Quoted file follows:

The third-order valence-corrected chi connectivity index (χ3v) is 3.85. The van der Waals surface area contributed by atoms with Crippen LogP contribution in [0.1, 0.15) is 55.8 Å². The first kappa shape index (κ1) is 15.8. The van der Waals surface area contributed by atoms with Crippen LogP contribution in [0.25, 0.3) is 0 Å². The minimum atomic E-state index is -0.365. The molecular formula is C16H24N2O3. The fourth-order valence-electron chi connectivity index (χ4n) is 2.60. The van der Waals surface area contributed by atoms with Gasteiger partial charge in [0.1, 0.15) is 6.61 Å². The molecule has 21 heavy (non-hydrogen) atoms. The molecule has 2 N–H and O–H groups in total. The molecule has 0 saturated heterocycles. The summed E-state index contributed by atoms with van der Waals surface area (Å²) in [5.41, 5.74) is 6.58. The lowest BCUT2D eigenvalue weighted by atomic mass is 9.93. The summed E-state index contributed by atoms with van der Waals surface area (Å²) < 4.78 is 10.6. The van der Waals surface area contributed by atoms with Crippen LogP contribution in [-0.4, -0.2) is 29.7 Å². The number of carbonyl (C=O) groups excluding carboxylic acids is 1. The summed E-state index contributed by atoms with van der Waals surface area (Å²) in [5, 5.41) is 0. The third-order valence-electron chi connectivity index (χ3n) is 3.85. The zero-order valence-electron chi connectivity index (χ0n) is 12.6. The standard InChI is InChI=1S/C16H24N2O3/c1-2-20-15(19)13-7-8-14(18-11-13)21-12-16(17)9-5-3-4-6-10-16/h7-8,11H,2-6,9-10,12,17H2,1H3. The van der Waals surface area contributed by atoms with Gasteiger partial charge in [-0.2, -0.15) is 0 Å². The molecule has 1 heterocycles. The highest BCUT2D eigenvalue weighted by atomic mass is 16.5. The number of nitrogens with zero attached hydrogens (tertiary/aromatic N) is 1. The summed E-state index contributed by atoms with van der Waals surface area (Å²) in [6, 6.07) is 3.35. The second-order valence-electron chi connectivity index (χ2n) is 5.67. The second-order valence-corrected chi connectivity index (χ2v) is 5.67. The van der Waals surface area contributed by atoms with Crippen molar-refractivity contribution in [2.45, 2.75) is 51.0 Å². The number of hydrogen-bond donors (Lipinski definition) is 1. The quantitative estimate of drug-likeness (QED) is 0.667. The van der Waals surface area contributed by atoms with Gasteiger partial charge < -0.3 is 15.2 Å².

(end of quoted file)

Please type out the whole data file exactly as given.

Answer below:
The third-order valence-corrected chi connectivity index (χ3v) is 3.85. The van der Waals surface area contributed by atoms with Crippen LogP contribution in [0.1, 0.15) is 55.8 Å². The first kappa shape index (κ1) is 15.8. The van der Waals surface area contributed by atoms with Crippen LogP contribution in [0.25, 0.3) is 0 Å². The minimum atomic E-state index is -0.365. The molecular formula is C16H24N2O3. The fourth-order valence-electron chi connectivity index (χ4n) is 2.60. The van der Waals surface area contributed by atoms with Gasteiger partial charge in [0.1, 0.15) is 6.61 Å². The molecule has 21 heavy (non-hydrogen) atoms. The molecule has 2 N–H and O–H groups in total. The molecule has 0 saturated heterocycles. The summed E-state index contributed by atoms with van der Waals surface area (Å²) in [5.41, 5.74) is 6.58. The lowest BCUT2D eigenvalue weighted by atomic mass is 9.93. The summed E-state index contributed by atoms with van der Waals surface area (Å²) < 4.78 is 10.6. The van der Waals surface area contributed by atoms with Crippen LogP contribution in [-0.4, -0.2) is 29.7 Å². The number of carbonyl (C=O) groups excluding carboxylic acids is 1. The summed E-state index contributed by atoms with van der Waals surface area (Å²) in [5, 5.41) is 0. The third-order valence-electron chi connectivity index (χ3n) is 3.85. The zero-order valence-electron chi connectivity index (χ0n) is 12.6. The standard InChI is InChI=1S/C16H24N2O3/c1-2-20-15(19)13-7-8-14(18-11-13)21-12-16(17)9-5-3-4-6-10-16/h7-8,11H,2-6,9-10,12,17H2,1H3. The van der Waals surface area contributed by atoms with Gasteiger partial charge in [-0.2, -0.15) is 0 Å². The molecule has 1 heterocycles. The highest BCUT2D eigenvalue weighted by atomic mass is 16.5. The number of nitrogens with zero attached hydrogens (tertiary/aromatic N) is 1. The summed E-state index contributed by atoms with van der Waals surface area (Å²) in [6, 6.07) is 3.35. The second-order valence-electron chi connectivity index (χ2n) is 5.67. The second-order valence-corrected chi connectivity index (χ2v) is 5.67. The van der Waals surface area contributed by atoms with Crippen molar-refractivity contribution in [2.45, 2.75) is 51.0 Å². The number of hydrogen-bond donors (Lipinski definition) is 1. The quantitative estimate of drug-likeness (QED) is 0.667. The van der Waals surface area contributed by atoms with Gasteiger partial charge < -0.3 is 15.2 Å².